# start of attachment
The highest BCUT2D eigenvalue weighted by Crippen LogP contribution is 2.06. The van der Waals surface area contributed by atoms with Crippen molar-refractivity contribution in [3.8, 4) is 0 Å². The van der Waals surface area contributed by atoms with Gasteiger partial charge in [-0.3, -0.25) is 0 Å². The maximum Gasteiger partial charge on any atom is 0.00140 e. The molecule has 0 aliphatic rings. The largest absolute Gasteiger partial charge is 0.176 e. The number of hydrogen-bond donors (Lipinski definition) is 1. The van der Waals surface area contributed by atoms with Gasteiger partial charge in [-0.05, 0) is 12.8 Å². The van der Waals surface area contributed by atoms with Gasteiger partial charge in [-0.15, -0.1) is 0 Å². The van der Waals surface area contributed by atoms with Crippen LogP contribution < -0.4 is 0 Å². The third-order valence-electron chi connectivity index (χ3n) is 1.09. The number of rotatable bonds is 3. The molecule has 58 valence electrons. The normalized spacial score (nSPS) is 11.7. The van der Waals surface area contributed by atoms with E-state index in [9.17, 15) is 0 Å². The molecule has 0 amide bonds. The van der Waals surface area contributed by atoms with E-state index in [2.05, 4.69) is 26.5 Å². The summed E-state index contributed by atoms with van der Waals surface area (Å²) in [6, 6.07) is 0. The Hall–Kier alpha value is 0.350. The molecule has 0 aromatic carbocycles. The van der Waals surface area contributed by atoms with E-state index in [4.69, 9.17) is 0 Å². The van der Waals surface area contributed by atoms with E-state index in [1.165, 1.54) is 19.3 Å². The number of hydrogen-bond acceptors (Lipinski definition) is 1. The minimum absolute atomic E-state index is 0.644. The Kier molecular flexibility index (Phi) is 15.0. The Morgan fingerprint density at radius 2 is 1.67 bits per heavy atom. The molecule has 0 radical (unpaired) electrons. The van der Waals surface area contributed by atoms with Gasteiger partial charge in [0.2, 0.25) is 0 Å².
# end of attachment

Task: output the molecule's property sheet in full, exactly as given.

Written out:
The highest BCUT2D eigenvalue weighted by Crippen LogP contribution is 2.06. The van der Waals surface area contributed by atoms with Crippen molar-refractivity contribution in [3.8, 4) is 0 Å². The van der Waals surface area contributed by atoms with Gasteiger partial charge in [-0.3, -0.25) is 0 Å². The maximum Gasteiger partial charge on any atom is 0.00140 e. The molecule has 0 aliphatic rings. The largest absolute Gasteiger partial charge is 0.176 e. The number of hydrogen-bond donors (Lipinski definition) is 1. The van der Waals surface area contributed by atoms with Gasteiger partial charge in [-0.05, 0) is 12.8 Å². The van der Waals surface area contributed by atoms with Gasteiger partial charge in [-0.15, -0.1) is 0 Å². The van der Waals surface area contributed by atoms with Crippen LogP contribution < -0.4 is 0 Å². The third-order valence-electron chi connectivity index (χ3n) is 1.09. The number of rotatable bonds is 3. The molecule has 58 valence electrons. The normalized spacial score (nSPS) is 11.7. The van der Waals surface area contributed by atoms with E-state index in [9.17, 15) is 0 Å². The molecule has 0 amide bonds. The van der Waals surface area contributed by atoms with E-state index in [2.05, 4.69) is 26.5 Å². The summed E-state index contributed by atoms with van der Waals surface area (Å²) in [6, 6.07) is 0. The Hall–Kier alpha value is 0.350. The molecule has 0 aromatic carbocycles. The van der Waals surface area contributed by atoms with E-state index in [4.69, 9.17) is 0 Å². The van der Waals surface area contributed by atoms with E-state index in [1.165, 1.54) is 19.3 Å². The number of hydrogen-bond acceptors (Lipinski definition) is 1. The minimum absolute atomic E-state index is 0.644. The Kier molecular flexibility index (Phi) is 15.0. The Morgan fingerprint density at radius 2 is 1.67 bits per heavy atom. The molecule has 0 radical (unpaired) electrons. The van der Waals surface area contributed by atoms with Gasteiger partial charge in [0.2, 0.25) is 0 Å².